Linksys' ambitious, prosumer-grade Wi-Fi router is pricey compared to the classic WRT54G router that inspired it, but it comes with a great feature set
Not long after purchasing Linksys from Cisco, Belkin celebrated by releasing a new wireless router designed to capitalize on the success of the best-selling Linksys WRT54G line, famed for its low price and hackability. At $279, the WRT1900AC isn't cheap, but it more than makes up for the price by being powerful, easy to work with, and able to serve both as a router and a miniature media server if you attach your own storage.
On unboxing the WRT1900AC, it's impossible not to be struck by its design, which is deliberately reminiscent of the WRT54G. The WRT1900AC is markedly larger, though, and sports four removable antennae instead of the original's two. Most important is what's inside: four Gigabit Ethernet ports, 2.5GHz and 5GHz wireless radios (compatible with 802.11ac and a/b/g/n), a 1.2GHz dual-core ARM processor, USB 2.0, USB 3.0, and eSATA ports.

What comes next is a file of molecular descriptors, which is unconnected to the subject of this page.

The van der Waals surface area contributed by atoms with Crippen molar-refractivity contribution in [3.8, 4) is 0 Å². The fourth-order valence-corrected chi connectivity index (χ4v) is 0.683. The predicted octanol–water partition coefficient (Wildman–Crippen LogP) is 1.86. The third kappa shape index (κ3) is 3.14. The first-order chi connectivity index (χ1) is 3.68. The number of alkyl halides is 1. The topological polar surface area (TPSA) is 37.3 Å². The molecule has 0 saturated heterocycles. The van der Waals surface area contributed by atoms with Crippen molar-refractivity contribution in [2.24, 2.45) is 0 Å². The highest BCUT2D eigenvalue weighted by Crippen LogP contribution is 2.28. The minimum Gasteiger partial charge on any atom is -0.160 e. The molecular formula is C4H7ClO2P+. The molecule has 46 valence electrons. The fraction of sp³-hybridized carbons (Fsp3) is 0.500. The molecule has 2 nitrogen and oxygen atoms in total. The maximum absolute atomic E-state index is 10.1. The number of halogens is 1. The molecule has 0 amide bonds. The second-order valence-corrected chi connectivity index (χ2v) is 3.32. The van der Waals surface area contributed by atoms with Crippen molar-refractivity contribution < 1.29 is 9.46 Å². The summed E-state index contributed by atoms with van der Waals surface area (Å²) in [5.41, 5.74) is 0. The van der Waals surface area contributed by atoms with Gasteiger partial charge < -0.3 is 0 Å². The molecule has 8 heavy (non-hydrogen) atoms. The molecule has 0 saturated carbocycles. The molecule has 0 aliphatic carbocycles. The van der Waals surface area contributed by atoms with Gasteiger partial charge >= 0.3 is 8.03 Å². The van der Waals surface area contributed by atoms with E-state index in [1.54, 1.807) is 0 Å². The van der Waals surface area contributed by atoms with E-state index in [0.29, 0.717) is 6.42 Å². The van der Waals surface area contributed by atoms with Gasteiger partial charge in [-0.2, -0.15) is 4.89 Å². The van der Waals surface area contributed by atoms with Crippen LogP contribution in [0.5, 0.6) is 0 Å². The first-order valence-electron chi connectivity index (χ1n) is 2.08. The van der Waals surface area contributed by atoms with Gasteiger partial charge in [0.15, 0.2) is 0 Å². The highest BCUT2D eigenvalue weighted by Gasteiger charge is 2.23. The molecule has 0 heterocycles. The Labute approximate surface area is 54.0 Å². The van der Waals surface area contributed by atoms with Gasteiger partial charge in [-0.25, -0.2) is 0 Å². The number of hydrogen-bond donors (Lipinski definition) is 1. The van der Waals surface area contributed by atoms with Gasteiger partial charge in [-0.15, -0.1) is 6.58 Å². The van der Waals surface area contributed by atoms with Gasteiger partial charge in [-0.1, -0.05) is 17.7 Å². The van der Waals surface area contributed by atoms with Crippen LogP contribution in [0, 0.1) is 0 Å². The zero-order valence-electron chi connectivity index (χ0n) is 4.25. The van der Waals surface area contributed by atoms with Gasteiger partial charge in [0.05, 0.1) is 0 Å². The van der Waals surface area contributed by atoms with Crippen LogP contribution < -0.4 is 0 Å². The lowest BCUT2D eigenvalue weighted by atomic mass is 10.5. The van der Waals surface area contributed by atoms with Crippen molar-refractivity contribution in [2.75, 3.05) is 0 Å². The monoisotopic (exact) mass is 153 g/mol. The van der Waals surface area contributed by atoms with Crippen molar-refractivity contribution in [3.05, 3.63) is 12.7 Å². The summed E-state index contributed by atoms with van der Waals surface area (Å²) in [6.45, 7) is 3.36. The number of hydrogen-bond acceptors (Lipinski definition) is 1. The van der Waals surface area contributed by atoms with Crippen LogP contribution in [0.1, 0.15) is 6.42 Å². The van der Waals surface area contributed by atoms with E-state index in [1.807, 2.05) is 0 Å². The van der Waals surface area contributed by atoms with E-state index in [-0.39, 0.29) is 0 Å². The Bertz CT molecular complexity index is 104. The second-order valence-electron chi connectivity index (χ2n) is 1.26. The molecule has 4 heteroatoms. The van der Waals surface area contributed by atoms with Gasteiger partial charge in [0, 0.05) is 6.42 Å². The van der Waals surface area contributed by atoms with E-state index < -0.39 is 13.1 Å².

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Getting the router up and running wasn't difficult. Once it was attached to the network and powered up, all I had to do was connect to the router -- either by attaching a PC directly or logging on to its predefined wireless network -- and follow a setup wizard. The wizard runs even on a phone browser (that's how I ran it) and doesn't take more than a few minutes. In a nice touch, it even configured the router to automatically pull any firmware updates and install them at night. Installing firmware updates on any router should be this painless, although it's not clear if there's any notification mechanism for when a new firmware has been applied (for example, an email sent to the email address registered with my Linksys account).